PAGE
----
At last the trans-Tasman bubble is inflating. New Zealanders are so excited that few are bothering to question why it took so long and government ministers are pleased that the media furore is concealing its failure on several fronts, not least in the vaccination programme, which is proving to be one of the slowest among the world’s advanced economies.
That furore has also obscured the fact that Australia opened up to NZ six months ago.
Then there has been the wrestling match in Cabinet over just when the bubble should begin, with Jacinda Ardern applying the handbrake because of the risk that any outbreak, particularly with some of the newer variants, would put a blot on the government’s pandemic performance.
ACT’s David Seymour says
“Jacinda Ardern couldn’t treat us like lucky little prisoners any longer”.
Over a month ago Australian Prime Minister Scott Morrison was chiding Ardern about not wanting Australian tourists while the bubble negotiations dragged on.
Now he says the announcement is a “win win”, even if, as he adds, NZ “is late to the party”.
As it is, NZ will operate the bubble on a state-by-state basis with Australia, but it comes with a warning – “flyer beware”. A traffic light system lays out what New Zealanders could be expected to do if there’s an outbreak in Australia. A key one: don’t rely on the government to bail you out if you get stranded.
In a sense the trans-Tasman bubble is the first step reconnecting NZ to the world.
National’s Judith Collins says the government should now be setting out its roadmap for how it plans to safely reconnect NZ to the world.
“National believes the government should allow quarantine-free travel from Samoa, Tonga and Fiji into NZ, alongside our realm countries”.
Point of Order believes other lessons can be drawn from how NZ and Australia harmonised the procedures for a trans-Tasman bubble. It has underlined to a new generation that the two governments nearly 40 years ago signed the Closer Economic Relations pact which created free trade between the two countries and solidified the partnership which had been established on the battlefields in two World Wars.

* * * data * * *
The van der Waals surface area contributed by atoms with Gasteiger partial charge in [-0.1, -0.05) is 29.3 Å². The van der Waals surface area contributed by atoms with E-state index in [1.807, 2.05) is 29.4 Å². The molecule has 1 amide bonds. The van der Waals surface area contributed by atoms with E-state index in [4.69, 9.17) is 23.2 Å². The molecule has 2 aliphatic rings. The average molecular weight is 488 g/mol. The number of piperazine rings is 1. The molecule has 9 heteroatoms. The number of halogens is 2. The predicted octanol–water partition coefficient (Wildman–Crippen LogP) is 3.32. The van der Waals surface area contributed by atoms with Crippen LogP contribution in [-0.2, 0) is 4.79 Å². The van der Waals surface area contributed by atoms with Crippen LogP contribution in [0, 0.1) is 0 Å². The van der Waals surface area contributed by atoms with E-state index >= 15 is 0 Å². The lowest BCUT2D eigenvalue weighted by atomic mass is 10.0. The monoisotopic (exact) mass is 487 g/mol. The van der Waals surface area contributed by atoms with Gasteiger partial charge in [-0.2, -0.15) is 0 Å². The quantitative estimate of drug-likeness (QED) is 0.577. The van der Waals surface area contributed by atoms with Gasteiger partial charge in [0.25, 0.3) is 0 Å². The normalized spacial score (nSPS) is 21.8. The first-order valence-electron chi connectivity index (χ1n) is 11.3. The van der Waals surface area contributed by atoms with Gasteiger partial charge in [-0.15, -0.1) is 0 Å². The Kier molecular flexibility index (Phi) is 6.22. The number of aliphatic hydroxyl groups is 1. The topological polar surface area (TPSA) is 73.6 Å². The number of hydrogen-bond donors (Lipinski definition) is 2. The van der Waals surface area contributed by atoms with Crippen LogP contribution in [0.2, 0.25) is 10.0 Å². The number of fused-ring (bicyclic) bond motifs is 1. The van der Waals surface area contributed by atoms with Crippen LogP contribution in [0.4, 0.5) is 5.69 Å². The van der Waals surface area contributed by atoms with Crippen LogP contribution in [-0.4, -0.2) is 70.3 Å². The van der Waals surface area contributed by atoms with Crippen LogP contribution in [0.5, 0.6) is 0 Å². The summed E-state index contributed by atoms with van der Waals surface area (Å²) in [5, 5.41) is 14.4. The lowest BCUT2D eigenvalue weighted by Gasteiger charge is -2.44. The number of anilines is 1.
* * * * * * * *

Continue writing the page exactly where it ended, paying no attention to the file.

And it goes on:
The Anzac spirit, commemorated each year, had not carried over to the economic sphere where in trade, barriers existed through tariffs, quotas and all kinds of arcane rules until CER blew them away.
But even with CER, which resulted in two-way trade expanding almost exponentially, the new cordial spirit did not prevail in all spheres. Paul Keating killed off the idea of a single aviation market and more recently Australian governments have applied harsh rules in deporting New Zealanders convicted of criminal offences in Australia.
The founders of CER who had hoped to see it broadened into other spheres like taxation, and embracing Pacific neighbours, have been disappointed. And although the Prime Ministers have annual meetings there has been a discernible coolness between Canberra and Wellington from time to time, not least because the defence establishment in Canberra thinks Wellington does not pull its weight as its closest ally.
Then there are NZ ministers like Labour’s Damien O’Connor who put their foot in it by urging Australia to show more “respect” in its dealings with China. That’s not quite how the Aussies see the Anzac spirit.
So can the harmony of the Covid post-pandemic era be a model for a new era in trans-Tasman relations? A meeting soon between Morrison and Ardern could be the launching pad.
This could be the real test for Ardern if she is to cement her reputation as one of the outstanding leaders through the pandemic.